3: Part III
<< 2: Part II || TOC
"Villa? Obregon? Carranza? What's the difference? I love
the revolution like a volcano in eruption; I love the volcano,
because it's a volcano, the revolution, because it's the revolution!"
El Paso, Texas, May 16, 1915
My Dear Venancio:
Due to the pressure of professional duties I have
been unable to answer your letter of January 4 before
now. As you already know, I was graduated last December. I was sorry to hear of Pancracio's and Manteca's
fate, though I am not surprised that they stabbed each
other over the gambling table. It is a pity; they were
both brave men. I am deeply grieved not to be able to
tell Blondie how sincerely and heartily I congratulate
him for the only noble and beautiful thing he ever did
in his whole life: to have shot himself!
Dear Venancio, although you may have enough money
to purchase a degree, I am afraid you won't find it
very easy to become a doctor in this country. You know
I like you very much, Venancio; and I think you deserve a better fate. But I have an idea which may prove
profitable to both of us and which may improve your
social position, as you desire. We could do a fine business here if we were to go in as partners and set up a
typical Mexican restaurant in this town. I have no reserve funds at the moment since I've spent all I had in
getting my college degree, but I have something much
more valuable than money; my perfect knowledge of this
town and its needs. You can appear as the owner; we
will make a monthly division of profits. Besides, concerning a question that interests us both very much,
namely, your social improvement, it occurs to me that
you play the guitar quite well. In view of the recommendations I could give you and in view of your training as well, you might easily be admitted as a member
of some fraternal order; there are several here which
would bring you no inconsiderable social prestige.
Don't hesitate, Venancio, come at once and bring
your funds. I promise you we'll get rich in no time. My
best wishes to the General, to Anastasio, and the rest
of the boys.
Your affectionate friend,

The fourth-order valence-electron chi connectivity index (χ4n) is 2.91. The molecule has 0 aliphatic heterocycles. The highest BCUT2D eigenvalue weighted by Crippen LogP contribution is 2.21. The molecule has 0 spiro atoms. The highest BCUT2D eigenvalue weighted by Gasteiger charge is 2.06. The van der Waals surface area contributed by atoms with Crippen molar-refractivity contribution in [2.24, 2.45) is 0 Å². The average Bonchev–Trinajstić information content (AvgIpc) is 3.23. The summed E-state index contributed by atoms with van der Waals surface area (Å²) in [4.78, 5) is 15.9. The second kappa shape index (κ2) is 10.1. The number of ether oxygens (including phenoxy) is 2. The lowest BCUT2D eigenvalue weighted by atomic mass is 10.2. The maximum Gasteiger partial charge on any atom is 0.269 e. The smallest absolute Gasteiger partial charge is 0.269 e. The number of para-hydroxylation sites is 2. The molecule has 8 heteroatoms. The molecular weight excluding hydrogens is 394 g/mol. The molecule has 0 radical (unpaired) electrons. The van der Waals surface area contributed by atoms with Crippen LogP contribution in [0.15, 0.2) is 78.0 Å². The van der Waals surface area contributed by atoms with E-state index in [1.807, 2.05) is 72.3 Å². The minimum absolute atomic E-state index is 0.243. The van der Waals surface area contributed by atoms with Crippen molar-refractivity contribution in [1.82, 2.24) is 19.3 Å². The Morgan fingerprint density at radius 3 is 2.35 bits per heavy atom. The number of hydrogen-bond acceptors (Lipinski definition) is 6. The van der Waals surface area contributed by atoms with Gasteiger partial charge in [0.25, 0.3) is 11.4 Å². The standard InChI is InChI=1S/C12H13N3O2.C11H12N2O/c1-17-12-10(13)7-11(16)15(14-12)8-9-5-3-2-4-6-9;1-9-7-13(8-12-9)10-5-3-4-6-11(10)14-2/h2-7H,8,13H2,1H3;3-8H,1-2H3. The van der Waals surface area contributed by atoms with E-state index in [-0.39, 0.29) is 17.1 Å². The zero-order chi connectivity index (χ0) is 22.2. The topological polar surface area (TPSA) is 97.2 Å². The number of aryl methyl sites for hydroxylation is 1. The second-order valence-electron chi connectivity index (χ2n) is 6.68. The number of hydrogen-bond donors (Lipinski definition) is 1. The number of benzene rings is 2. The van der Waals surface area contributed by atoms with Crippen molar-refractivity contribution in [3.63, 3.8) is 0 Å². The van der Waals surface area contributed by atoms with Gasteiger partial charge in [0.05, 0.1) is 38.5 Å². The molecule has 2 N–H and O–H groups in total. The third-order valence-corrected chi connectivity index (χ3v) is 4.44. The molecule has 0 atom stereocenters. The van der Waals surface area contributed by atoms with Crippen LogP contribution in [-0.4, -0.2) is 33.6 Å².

Venancio finished reading the letter for the hundredth
time and, sighing, repeated:
"Tenderfoot certainly knows how to pull the strings
"What I can't get into my head," observed Anastasio
Montañez, "is why we keep on fighting. Didn't we finish
off this man Huerta and his Federation?"
Neither the General nor Venancio answered; but the
same thought kept beating down on their dull brains like
a hammer on an anvil.
They ascended the steep hill, their heads bowed, pensive, their horses walking at a slow gait. Stubbornly
restless, Anastasio made the same observation to other
groups; the soldiers laughed at his candor. If a man has
a rifle in his hands and a belt full of cartridges, surely he
should use them. That means fighting. Against whom?
For whom? That is scarcely a matter of importance.
The endless wavering column of dust moved up the
trail, a swirling ant heap of broad straw sombreros, dirty
khaki, faded blankets, and black horses. . . .
Not a man but was dying of thirst; no pool or stream
or well anywhere along the road. A wave of dust rose
from the white, wild sides of a small canyon, swayed
mistily on the hoary crest of huizache trees and the greenish stumps of cactus. Like a jest, the flowers in the cactus opened out, fresh, solid, aflame, some thorny, others
At noon they reached a hut, clinging to the precipitous sierra, then three more huts strewn over the margin
of a river of burnt sand. Everything was silent, desolate.
As soon as they saw men on horseback, the people in
the huts scurried into the hills to hide. Demetrio grew
"Bring me anyone you find hiding or running away,"
he commanded in a loud voice.
"What? What did you say?" Valderrama cried in surprise. "The men of the sierra? Those brave men who've
not yet done what those chickens down in Aguascalientes
and Zacatecas have done all the time? Our own brothers,
who weather storms, who cling to the rocks like moss
itself? I protest, sir; I protest!"
He spurred his miserable horse forward and caught
up with the General.